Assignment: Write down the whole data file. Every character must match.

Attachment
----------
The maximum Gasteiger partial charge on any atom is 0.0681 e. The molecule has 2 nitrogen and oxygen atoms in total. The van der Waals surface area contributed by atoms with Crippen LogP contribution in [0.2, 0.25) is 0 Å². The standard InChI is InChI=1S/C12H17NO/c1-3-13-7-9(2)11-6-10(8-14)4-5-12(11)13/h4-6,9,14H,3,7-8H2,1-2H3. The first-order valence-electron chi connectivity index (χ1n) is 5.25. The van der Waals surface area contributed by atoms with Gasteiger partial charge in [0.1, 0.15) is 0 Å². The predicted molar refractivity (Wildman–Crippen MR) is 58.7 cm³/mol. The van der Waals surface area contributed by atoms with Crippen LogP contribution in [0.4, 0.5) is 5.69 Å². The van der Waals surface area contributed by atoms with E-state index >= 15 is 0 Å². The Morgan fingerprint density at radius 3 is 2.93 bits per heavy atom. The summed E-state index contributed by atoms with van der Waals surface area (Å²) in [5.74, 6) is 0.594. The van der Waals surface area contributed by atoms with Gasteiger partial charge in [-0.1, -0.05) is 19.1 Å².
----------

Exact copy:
The maximum Gasteiger partial charge on any atom is 0.0681 e. The molecule has 2 nitrogen and oxygen atoms in total. The van der Waals surface area contributed by atoms with Crippen LogP contribution in [0.2, 0.25) is 0 Å². The standard InChI is InChI=1S/C12H17NO/c1-3-13-7-9(2)11-6-10(8-14)4-5-12(11)13/h4-6,9,14H,3,7-8H2,1-2H3. The first-order valence-electron chi connectivity index (χ1n) is 5.25. The van der Waals surface area contributed by atoms with Gasteiger partial charge in [0.1, 0.15) is 0 Å². The predicted molar refractivity (Wildman–Crippen MR) is 58.7 cm³/mol. The van der Waals surface area contributed by atoms with Crippen LogP contribution in [0.4, 0.5) is 5.69 Å². The van der Waals surface area contributed by atoms with E-state index >= 15 is 0 Å². The Morgan fingerprint density at radius 3 is 2.93 bits per heavy atom. The summed E-state index contributed by atoms with van der Waals surface area (Å²) in [5.74, 6) is 0.594. The van der Waals surface area contributed by atoms with Gasteiger partial charge in [-0.1, -0.05) is 19.1 Å².